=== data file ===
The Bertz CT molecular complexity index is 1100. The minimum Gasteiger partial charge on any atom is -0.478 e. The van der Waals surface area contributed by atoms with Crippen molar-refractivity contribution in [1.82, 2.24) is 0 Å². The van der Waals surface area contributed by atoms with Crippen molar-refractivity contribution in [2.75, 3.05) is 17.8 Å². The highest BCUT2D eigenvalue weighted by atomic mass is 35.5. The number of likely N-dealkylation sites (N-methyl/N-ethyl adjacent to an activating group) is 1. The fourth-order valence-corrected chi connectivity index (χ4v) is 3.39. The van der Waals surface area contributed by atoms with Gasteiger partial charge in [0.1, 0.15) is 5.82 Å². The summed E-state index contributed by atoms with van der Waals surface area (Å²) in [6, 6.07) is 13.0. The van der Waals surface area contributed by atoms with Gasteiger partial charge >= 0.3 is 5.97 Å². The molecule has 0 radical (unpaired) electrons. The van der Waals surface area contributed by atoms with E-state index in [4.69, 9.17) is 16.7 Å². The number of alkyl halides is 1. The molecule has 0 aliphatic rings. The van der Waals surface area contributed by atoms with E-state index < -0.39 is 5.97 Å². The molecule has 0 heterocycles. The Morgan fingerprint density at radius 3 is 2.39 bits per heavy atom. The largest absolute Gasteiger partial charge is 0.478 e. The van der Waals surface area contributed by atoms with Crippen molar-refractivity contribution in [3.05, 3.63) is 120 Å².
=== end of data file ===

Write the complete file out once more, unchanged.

The Bertz CT molecular complexity index is 1100. The minimum Gasteiger partial charge on any atom is -0.478 e. The van der Waals surface area contributed by atoms with Crippen molar-refractivity contribution in [1.82, 2.24) is 0 Å². The van der Waals surface area contributed by atoms with Crippen molar-refractivity contribution in [2.75, 3.05) is 17.8 Å². The highest BCUT2D eigenvalue weighted by atomic mass is 35.5. The number of likely N-dealkylation sites (N-methyl/N-ethyl adjacent to an activating group) is 1. The fourth-order valence-corrected chi connectivity index (χ4v) is 3.39. The van der Waals surface area contributed by atoms with Gasteiger partial charge in [0.1, 0.15) is 5.82 Å². The summed E-state index contributed by atoms with van der Waals surface area (Å²) in [6, 6.07) is 13.0. The van der Waals surface area contributed by atoms with Gasteiger partial charge >= 0.3 is 5.97 Å². The molecule has 0 radical (unpaired) electrons. The van der Waals surface area contributed by atoms with E-state index in [4.69, 9.17) is 16.7 Å². The number of alkyl halides is 1. The molecule has 0 aliphatic rings. The van der Waals surface area contributed by atoms with E-state index < -0.39 is 5.97 Å². The molecule has 0 heterocycles. The Morgan fingerprint density at radius 3 is 2.39 bits per heavy atom. The largest absolute Gasteiger partial charge is 0.478 e. The van der Waals surface area contributed by atoms with Crippen molar-refractivity contribution in [3.05, 3.63) is 120 Å².